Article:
Friday, March 2, 2012

Santorum and Seuss

I'm glad to hear GOP presidential candidate Rick Santorum has retracted his comment about his unsavory biological reaction to John F. Kennedy's famous 1960 speech to a gathering of Protestant ministers... it's the height of ahistorical lunacy for a Catholic presidential candidate to decry the efforts of another Catholic candidate to dispel concerns about loyalties in an era when anti-Catholic sentiment remained rife. Indeed, a significant chunk of the core of Santorum's support today would have ignored him entirely in 1960 precisely because of his religious faith. Ridiculous, yes. But historical fact? Absolutely.

It was only over the course of the tumultuous 1960s that conservative evangelical Protestants and Catholics began to contemplate an alignment in defense of mutual interests. Even into the 1970s, conservative sociopolitical causes such as the early pro-life movement remained tenuous and split because some Protestants were leery of joining forces with Catholics. This notion of a unified Catholic-evangelical Protestant voting bloc is a very recent phenomenon. We can continue to debate important questions of church and state, but without an informed foundation these discussions will never progress beyond hollow shouting matches.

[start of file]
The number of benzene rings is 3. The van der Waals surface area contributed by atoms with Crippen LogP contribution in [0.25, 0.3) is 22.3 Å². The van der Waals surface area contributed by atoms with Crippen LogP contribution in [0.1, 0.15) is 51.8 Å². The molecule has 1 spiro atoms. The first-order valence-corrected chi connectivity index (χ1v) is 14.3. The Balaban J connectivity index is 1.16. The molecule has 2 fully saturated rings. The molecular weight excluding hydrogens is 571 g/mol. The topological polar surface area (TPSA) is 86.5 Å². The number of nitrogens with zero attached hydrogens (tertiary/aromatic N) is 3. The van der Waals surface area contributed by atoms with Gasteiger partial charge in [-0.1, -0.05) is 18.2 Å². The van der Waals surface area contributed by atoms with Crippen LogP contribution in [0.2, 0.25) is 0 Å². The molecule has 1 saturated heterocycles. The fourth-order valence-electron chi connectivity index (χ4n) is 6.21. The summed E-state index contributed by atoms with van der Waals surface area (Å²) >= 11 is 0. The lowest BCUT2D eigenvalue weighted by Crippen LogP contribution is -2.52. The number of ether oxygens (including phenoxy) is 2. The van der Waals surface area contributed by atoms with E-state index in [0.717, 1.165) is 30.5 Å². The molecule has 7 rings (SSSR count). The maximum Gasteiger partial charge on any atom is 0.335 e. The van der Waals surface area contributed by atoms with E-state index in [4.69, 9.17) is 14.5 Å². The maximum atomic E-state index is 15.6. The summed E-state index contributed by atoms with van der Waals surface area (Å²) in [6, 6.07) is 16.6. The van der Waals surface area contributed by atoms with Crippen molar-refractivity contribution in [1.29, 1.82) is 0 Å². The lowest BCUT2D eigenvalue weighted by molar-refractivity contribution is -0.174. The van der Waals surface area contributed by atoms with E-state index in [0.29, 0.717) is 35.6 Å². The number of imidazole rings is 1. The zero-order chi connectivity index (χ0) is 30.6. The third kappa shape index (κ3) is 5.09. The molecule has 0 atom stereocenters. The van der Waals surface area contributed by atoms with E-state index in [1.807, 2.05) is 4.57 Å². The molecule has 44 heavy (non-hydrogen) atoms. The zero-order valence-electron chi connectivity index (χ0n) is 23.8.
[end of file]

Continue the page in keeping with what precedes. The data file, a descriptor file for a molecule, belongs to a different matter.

On a lighter note, happy birthday, Dr. Seuss! I sent the kid off this morning in her pajamas, books and panda bear in tow, for her elementary school "read-in." Theodore Geisel's contributions to the world of reading are many and various, but somewhat less known is the role he played as a political cartoonist motivating support for World War II. Many of his cartoons lampooned isolationist sentiment and emphasized the dangers of Naziism, but he also prodded Americans to examine their own prejudices and motivations:

June 11, 1942

Unfortunately, despite warnings such as the above he did result to racialized caricature himself, especially as concerned the Japanese. Nonetheless, his cartoons tell an important story of the complicated road to American engagement in the Second World War. For more, see the PBS Independent Lens Web site here.